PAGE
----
Besides, if NAMA has a lot of derelict or unused property which it intends to spruce up for the social housing market, a tax on the sector would effectively mean that we were taxing ourselves. When an industry grinds to a halt, as the building sector did during the collapse, it takes time to become operational again. Developers have gone out of business, their workers are unemployed and their loans or assets are either in NAMA or were sold to offset losses. The industry remains in the doldrums.

It needs help. Not for its sake but ours. Developers will need to access loans if they are to start building again. Banks must understand the importance of advancing finance, subject to prudent approval, and these loan applications ought to be fast-tracked. I'm not advocating Godzilla-sized loans for vanity developments, by the way.

Planning departments must also grant permissions quickly, subject to suitability. I don't suggest passing inappropriate plans, but actively working with the developer to improve them.

Close checks will need to be kept on developments – the sort of monitoring that planners and local councillors ought to have engaged in during the boom-time and didn't. It's in nobody's interests for building regulations to be waived. Or for property to be built in unsuitable locations without corresponding amenities. Planners need to show they have learned the lessons of the collapse too.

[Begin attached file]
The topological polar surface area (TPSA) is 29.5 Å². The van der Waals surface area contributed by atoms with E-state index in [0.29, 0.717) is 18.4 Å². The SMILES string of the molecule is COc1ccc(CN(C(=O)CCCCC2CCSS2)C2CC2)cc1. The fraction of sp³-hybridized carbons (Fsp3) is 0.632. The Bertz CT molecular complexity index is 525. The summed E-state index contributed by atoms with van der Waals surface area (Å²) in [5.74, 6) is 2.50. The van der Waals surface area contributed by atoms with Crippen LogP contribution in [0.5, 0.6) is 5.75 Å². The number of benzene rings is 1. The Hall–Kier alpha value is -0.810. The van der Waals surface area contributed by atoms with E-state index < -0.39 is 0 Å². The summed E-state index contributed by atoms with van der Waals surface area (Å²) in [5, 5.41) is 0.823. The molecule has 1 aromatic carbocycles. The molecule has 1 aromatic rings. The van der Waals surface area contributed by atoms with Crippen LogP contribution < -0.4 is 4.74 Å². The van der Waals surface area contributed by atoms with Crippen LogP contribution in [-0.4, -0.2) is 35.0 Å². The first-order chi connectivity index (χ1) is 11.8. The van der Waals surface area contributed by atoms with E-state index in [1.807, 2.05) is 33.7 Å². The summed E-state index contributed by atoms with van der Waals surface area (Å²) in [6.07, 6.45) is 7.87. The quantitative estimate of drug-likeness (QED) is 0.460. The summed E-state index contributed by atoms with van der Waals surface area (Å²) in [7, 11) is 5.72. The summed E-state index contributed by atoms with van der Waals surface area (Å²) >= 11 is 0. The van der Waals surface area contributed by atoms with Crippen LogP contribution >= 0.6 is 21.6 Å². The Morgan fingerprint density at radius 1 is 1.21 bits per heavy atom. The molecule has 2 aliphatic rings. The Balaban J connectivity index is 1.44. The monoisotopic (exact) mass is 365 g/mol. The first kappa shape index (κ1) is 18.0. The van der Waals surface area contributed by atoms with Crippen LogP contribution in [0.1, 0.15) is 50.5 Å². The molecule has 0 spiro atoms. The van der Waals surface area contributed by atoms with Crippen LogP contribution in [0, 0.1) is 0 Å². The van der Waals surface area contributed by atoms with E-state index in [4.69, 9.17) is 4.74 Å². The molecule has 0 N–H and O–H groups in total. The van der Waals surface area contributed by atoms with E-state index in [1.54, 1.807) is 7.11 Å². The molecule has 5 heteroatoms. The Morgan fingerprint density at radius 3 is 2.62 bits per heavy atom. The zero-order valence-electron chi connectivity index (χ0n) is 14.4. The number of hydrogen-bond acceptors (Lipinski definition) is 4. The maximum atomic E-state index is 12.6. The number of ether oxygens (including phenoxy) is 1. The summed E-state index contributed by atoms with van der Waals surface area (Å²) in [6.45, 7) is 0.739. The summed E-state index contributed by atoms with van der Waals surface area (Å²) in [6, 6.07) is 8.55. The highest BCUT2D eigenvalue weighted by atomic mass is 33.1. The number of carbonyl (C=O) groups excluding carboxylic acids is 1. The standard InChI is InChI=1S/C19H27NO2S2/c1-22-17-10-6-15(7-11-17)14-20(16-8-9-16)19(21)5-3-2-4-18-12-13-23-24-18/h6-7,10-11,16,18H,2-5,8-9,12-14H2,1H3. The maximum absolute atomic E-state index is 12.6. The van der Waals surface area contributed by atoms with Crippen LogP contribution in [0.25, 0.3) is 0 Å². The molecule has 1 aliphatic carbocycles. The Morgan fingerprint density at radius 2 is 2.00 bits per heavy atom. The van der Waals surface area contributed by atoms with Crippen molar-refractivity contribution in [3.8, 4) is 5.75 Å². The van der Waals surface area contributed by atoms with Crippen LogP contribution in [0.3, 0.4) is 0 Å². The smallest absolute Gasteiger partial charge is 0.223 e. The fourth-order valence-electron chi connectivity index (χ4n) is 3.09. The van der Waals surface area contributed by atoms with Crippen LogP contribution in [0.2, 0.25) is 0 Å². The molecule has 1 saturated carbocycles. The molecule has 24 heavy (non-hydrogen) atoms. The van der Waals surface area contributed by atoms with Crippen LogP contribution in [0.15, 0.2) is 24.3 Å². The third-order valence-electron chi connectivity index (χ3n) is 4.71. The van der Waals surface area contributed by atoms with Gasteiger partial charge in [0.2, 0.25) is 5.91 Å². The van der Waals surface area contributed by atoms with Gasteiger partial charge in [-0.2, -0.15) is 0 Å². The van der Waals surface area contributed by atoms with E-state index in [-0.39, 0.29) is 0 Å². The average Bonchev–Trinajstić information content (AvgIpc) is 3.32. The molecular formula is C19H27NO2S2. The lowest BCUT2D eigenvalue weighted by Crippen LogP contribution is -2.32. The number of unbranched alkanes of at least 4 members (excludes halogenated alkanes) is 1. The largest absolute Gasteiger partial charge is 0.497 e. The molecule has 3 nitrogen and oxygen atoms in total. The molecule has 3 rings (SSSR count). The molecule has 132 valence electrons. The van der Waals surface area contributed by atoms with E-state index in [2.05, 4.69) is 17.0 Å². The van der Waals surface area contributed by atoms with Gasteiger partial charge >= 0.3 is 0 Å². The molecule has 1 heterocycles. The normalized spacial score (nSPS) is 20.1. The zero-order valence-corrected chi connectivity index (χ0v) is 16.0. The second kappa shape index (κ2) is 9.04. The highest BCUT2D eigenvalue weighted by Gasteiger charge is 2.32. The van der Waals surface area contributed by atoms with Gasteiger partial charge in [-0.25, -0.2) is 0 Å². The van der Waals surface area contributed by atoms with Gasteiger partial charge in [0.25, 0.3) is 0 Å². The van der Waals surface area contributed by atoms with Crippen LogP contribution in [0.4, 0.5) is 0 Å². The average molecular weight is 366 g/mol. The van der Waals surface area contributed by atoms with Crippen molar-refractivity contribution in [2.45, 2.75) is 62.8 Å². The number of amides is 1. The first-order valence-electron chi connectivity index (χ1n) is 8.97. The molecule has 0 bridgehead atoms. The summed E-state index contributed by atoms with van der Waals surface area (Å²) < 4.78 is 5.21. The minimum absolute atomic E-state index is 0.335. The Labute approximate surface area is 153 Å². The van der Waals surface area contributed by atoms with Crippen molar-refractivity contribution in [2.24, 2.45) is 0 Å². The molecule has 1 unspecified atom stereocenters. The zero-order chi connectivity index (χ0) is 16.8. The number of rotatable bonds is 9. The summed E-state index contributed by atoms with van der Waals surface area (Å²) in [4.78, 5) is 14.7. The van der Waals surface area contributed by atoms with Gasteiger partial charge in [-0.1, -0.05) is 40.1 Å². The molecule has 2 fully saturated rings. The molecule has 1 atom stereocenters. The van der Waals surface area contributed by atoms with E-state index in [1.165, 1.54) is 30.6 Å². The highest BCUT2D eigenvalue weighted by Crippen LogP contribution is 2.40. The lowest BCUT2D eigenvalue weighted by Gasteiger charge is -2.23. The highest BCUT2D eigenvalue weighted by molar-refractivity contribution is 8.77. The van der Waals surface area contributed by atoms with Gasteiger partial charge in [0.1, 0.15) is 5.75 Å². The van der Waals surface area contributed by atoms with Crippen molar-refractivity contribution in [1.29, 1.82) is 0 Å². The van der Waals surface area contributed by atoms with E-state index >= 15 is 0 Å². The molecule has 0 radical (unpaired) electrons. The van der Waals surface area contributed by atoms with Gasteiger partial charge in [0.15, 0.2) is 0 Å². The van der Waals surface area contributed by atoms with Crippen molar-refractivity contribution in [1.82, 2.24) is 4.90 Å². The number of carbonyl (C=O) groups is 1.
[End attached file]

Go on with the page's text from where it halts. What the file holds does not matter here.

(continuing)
A problem faced by builders working on new developments is the layers of time-consuming bureaucracy they must negotiate. Obviously, safety is important and can never be compromised. But government representatives could be assigned to work with builders, moving developments speedily towards completion.

Another advantage to a social housing construction drive, beyond putting a roof over people's heads, is employment for the building sector. Consider the trades which will benefit: bricklayers, electricians, plumbers, tilers and roofers, as well as interiors fitters, architects, project managers and landscapers. Must every new job in the State be in IT?

And so to the medium term. A solution advanced in the Government's action plan involves commissioning builders to refurbish derelict public-owned accommodation and complete property left unfinished. By all means, get cracking. These homes can be brought into play quickly.

Others are available too. When I walk round my neighbourhood, I see vacant properties, some in need of repair. How can the owners be enticed to rent them out? An imaginative approach might be for the Government to assist with the repair bill, reclaiming expenditure from the rent paid.

Short-term, a swift response to the rent supplements impasse is required. Pay this money directly to landlords, circumventing complaints that some tenants are not always passing it on.

In addition, abolish the ban on social welfare tenants topping up the rent allowance. If their families can help them to pay a little extra, it seems nonsensical for the Government to pull up the drawbridge.

The ghost estate is one of the emblematic images of the bust. But how about building new estates to represent our recovery?

Developers are among the most vilified group in society – now is their chance to help others and themselves in the process.

Irish Independent